Percentage of external female participants in various roles
For example, although women are 32% of all external participants, they are 37% of people presented in a victim role and 47% of people shown in the role of ordinary citizen.
We wanted to find out whether there is a difference in the way that female and male participants are introduced or presented to viewers. Are they introduced in a formal or an informal way? We measured the percentages of women and men who were introduced with or without a formal title for example doctor, director.
We found a very significant difference: although 36% of the men are presented with a title, only 22% of the women are introduced in this way.
Percentages of women and men introduced formally
Even though the overall level of formality seems to vary greatly between countries from Denmark at the informal end of the scale to Finland at the most formal the pattern of difference between women and men is consistent across all countries.
Is there a difference between women and men in terms of the age groups we see on television?
The first thing to note is that in general television tends to portray relatively few people, whether female or male, in either the youngest or the oldest age groups.
Representation of different age groups among participants
Looking more specifically at womens representation in the various age groups, the pattern is clear across all countries: as age increases, female participation decreases.
Female percentages in different age groups
How does womens share of overall participation compare with their share of speaking time? Womens speaking time accounts for 31% of the total across all countries a figure very much in line with their percentage as participants in the programmes (32%). However, there are notable differences between the countries.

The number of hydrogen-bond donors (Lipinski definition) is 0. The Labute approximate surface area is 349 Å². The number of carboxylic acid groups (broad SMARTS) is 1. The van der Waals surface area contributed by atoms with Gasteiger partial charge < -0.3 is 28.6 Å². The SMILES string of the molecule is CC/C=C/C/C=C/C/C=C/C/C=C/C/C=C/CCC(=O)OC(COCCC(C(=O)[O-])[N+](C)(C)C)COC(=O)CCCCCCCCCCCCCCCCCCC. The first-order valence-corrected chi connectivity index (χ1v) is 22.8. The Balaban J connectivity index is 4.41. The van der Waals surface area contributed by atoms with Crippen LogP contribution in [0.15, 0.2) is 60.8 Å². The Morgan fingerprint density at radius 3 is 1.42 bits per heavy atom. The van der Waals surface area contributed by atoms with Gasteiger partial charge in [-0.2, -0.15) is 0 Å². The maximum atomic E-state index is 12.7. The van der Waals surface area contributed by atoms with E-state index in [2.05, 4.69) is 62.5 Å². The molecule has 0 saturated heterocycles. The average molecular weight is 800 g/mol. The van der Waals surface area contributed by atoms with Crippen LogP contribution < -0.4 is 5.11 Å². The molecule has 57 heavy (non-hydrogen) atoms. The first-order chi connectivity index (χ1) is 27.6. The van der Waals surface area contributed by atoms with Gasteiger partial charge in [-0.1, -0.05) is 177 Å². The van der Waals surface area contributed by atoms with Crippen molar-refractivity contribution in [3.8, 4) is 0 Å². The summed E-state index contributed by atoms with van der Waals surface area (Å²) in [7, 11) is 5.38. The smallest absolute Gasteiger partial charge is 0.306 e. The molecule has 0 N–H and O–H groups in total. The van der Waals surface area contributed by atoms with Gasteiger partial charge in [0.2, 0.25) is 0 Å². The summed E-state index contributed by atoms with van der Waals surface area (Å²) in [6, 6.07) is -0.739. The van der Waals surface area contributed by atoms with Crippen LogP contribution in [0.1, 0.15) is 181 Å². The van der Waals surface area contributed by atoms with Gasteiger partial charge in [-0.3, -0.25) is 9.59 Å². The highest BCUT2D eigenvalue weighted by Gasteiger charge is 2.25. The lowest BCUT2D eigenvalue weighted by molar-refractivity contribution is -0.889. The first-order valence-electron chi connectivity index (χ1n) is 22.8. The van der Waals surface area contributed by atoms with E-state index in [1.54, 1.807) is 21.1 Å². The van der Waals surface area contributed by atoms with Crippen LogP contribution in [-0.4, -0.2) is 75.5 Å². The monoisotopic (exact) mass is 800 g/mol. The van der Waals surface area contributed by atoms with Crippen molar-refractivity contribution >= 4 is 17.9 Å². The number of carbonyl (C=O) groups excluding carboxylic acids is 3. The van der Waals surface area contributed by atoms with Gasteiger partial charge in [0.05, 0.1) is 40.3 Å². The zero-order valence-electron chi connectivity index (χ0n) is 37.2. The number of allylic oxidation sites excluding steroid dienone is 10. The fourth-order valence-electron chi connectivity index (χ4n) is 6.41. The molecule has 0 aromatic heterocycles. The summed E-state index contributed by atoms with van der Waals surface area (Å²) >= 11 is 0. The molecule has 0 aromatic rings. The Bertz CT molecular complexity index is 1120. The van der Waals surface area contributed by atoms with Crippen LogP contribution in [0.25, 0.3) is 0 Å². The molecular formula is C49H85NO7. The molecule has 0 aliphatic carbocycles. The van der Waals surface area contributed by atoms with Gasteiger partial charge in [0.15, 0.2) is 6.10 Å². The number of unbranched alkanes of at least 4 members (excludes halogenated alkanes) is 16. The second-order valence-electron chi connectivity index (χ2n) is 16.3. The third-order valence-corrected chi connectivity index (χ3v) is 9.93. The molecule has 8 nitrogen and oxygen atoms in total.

Womens share of speaking time in television programmes
Earlier surveys by NRK found that as the number of women participants increased, their share of speaking time decreased. However, no consistent pattern of this sort emerged in the comparative study.
More detailed analyses of the relationship between participation and speaking time perhaps taking account of programme genres or topics might help to throw light on this.
This is important, because the question Who Speaks in Television? implies a concern not simply with the basic matter of how many women and men participate, but with the contexts in which they appear, the authority with which they are invested and the ways in which they communicate. In this study we hope to have laid the groundwork for further comparative work which will develop a comprehensive mapping of gender roles and relationships on television today and in the future.
Two channels (DR1 and DR2); prime time programmes coded for seven days; speech duration measured for two days (Monday and Saturday).